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Making the Democratic Party Safe for Democracy 

Reformist Dems pour sand in the machine's money gears

Wednesday, Feb 14 1996
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Now that the local Democratic Party has proven itself able to influence elections with its endorsement, the party's Central Committee has become a fashionable place to start one's political career. On March 26, 57 candidates will vie for 24 seats -- an unheard of level of interest -- and amid the electioneering a skirmish has opened up over party priorities.

A group of "small d" Democrats, led by populists and environmentalists, is taking on the party hierarchy. Calling themselves San Franciscans for a Democratic County Central Committee (SFDCCC), they've issued a challenge to the established machine, raising critiques of big-money politics and insider wheeling and dealing.

Last week, the SFDCCC's Brad Benson issued an ethics pledge to all Central Committee candidates asking them to eschew the status quo and adopt a list of good-government reforms. The proposals are hardly radical: new campaign finance rules, conflict-of-interest safeguards, and competitive bidding on the party's consultancy contracts. But they've still tipped off a rancorous game of flanking maneuvers and alleged retribution.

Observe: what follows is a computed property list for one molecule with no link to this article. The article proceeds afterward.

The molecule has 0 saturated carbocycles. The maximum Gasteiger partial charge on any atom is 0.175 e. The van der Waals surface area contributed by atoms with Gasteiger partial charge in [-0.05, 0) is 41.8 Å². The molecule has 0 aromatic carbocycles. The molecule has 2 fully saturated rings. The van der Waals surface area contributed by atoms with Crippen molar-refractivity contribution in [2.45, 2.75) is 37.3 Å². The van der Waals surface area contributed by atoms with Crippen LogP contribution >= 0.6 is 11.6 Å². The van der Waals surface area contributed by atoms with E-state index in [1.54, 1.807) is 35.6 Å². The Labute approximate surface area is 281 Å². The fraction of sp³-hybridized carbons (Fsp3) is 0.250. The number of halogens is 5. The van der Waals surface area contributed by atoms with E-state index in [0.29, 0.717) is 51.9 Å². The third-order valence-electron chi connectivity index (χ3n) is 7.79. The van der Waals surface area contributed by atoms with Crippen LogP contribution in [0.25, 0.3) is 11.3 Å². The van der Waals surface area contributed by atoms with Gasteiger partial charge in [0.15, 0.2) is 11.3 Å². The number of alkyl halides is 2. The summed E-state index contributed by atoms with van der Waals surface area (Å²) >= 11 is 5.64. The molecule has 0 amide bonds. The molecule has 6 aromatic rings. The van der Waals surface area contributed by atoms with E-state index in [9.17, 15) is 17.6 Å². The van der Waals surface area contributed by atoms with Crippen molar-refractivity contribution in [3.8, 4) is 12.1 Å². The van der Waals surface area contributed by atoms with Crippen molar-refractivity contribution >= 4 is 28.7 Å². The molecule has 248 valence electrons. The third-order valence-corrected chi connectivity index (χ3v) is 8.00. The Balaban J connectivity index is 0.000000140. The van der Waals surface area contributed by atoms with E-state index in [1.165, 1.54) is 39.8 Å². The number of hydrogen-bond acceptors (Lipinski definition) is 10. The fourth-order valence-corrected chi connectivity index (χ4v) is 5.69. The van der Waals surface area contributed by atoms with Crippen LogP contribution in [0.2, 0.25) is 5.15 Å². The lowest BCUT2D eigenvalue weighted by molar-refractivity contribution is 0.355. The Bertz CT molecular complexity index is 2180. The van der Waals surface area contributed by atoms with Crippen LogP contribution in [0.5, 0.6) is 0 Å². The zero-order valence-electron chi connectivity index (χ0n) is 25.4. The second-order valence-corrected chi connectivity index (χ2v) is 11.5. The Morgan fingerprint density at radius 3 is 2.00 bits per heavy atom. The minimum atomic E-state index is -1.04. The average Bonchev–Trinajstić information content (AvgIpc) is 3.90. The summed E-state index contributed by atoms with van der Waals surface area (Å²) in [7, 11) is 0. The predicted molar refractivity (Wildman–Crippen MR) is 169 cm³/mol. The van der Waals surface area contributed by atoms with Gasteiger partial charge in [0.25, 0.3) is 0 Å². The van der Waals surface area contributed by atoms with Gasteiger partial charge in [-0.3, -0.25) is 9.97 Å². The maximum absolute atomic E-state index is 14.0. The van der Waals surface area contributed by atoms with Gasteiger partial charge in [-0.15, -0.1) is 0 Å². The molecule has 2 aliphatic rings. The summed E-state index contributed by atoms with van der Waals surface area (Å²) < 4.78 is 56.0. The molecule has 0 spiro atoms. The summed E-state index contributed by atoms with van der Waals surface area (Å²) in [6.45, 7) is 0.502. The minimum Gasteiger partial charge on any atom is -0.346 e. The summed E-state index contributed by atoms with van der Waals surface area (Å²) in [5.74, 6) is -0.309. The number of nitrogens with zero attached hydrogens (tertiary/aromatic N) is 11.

Responding to the ethics proposal from the old guard is Robert Barnes, the Central Committee's political consultant. Barnes, a prominent local campaign operative, made the first strike against the reformers -- a deft pre-emptive move -- last month when he obtained the group's ethics pledge before it could be sent to candidates.

Seizing the advantage, Barnes sought to define SFDCCC and its goals before the group could make itself known. The consultant dashed off a letter to all Central Committee candidates portraying the reformers as cynically motivated subversives -- before the candidates even received the pledge request form.

"Recently, a mailer may have been sent to you by a phony organization called San Franciscans for a Democratic County Central Committee," Barnes began his letter.

"This form is being used as an organizing tool by some mysterious political entity that may not have your best interests at heart," he continued. "The purpose of this political gimmick may be to try to embarrass you or have you commit to something that has not been fully discussed by you, your colleagues and other candidates.

"Be advised, that when you sign, date and give extensive information about your campaign to a mysterious and unknown entity, you run the risk of leaving a paper trail that can be used against you in the future."